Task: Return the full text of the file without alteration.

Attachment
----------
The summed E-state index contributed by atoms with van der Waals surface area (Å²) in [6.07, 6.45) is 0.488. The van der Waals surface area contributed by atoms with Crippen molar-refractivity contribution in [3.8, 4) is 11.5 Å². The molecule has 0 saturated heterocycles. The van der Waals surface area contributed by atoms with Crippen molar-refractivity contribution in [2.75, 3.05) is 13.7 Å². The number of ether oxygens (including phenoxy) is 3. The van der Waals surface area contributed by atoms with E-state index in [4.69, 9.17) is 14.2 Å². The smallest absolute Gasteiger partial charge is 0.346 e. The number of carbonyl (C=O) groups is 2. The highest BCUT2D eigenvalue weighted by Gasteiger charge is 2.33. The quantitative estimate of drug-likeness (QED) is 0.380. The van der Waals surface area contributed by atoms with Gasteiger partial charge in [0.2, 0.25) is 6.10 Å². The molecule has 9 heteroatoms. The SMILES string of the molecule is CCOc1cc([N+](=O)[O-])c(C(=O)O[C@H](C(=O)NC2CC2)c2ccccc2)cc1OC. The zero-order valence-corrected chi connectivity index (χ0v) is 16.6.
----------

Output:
The summed E-state index contributed by atoms with van der Waals surface area (Å²) in [6.07, 6.45) is 0.488. The van der Waals surface area contributed by atoms with Crippen molar-refractivity contribution in [3.8, 4) is 11.5 Å². The molecule has 0 saturated heterocycles. The van der Waals surface area contributed by atoms with Crippen molar-refractivity contribution in [2.75, 3.05) is 13.7 Å². The number of ether oxygens (including phenoxy) is 3. The van der Waals surface area contributed by atoms with E-state index in [4.69, 9.17) is 14.2 Å². The smallest absolute Gasteiger partial charge is 0.346 e. The number of carbonyl (C=O) groups is 2. The highest BCUT2D eigenvalue weighted by Gasteiger charge is 2.33. The quantitative estimate of drug-likeness (QED) is 0.380. The van der Waals surface area contributed by atoms with Gasteiger partial charge in [0.2, 0.25) is 6.10 Å². The molecule has 9 heteroatoms. The SMILES string of the molecule is CCOc1cc([N+](=O)[O-])c(C(=O)O[C@H](C(=O)NC2CC2)c2ccccc2)cc1OC. The zero-order valence-corrected chi connectivity index (χ0v) is 16.6.